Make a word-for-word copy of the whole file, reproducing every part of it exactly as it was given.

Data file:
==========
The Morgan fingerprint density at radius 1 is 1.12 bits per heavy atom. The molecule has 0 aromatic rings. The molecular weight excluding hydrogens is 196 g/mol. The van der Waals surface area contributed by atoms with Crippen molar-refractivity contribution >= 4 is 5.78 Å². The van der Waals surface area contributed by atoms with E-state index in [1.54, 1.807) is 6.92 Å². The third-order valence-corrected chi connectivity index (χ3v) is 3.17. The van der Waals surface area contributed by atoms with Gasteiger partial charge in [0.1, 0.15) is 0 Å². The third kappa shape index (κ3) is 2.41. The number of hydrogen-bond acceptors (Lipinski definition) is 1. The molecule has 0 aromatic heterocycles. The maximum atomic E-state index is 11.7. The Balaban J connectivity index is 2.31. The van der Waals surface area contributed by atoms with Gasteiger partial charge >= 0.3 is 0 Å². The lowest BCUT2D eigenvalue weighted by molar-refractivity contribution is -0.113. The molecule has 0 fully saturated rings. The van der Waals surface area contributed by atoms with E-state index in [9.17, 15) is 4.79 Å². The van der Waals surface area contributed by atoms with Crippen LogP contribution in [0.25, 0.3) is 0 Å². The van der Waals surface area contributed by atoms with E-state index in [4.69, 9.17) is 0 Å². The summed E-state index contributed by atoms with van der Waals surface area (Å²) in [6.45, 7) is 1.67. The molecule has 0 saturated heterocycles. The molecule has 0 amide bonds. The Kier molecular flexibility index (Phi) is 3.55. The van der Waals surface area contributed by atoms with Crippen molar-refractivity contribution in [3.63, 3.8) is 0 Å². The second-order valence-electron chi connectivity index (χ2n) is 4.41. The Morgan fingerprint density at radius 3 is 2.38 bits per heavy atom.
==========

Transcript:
The Morgan fingerprint density at radius 1 is 1.12 bits per heavy atom. The molecule has 0 aromatic rings. The molecular weight excluding hydrogens is 196 g/mol. The van der Waals surface area contributed by atoms with Crippen molar-refractivity contribution >= 4 is 5.78 Å². The van der Waals surface area contributed by atoms with E-state index in [1.54, 1.807) is 6.92 Å². The third-order valence-corrected chi connectivity index (χ3v) is 3.17. The van der Waals surface area contributed by atoms with Gasteiger partial charge in [0.1, 0.15) is 0 Å². The third kappa shape index (κ3) is 2.41. The number of hydrogen-bond acceptors (Lipinski definition) is 1. The molecule has 0 aromatic heterocycles. The maximum atomic E-state index is 11.7. The Balaban J connectivity index is 2.31. The van der Waals surface area contributed by atoms with Gasteiger partial charge >= 0.3 is 0 Å². The lowest BCUT2D eigenvalue weighted by molar-refractivity contribution is -0.113. The molecule has 0 fully saturated rings. The van der Waals surface area contributed by atoms with E-state index in [9.17, 15) is 4.79 Å². The van der Waals surface area contributed by atoms with Crippen LogP contribution in [0.25, 0.3) is 0 Å². The van der Waals surface area contributed by atoms with E-state index in [4.69, 9.17) is 0 Å². The summed E-state index contributed by atoms with van der Waals surface area (Å²) in [6.45, 7) is 1.67. The molecule has 0 saturated heterocycles. The molecule has 0 amide bonds. The Kier molecular flexibility index (Phi) is 3.55. The van der Waals surface area contributed by atoms with Crippen molar-refractivity contribution in [3.63, 3.8) is 0 Å². The second-order valence-electron chi connectivity index (χ2n) is 4.41. The Morgan fingerprint density at radius 3 is 2.38 bits per heavy atom.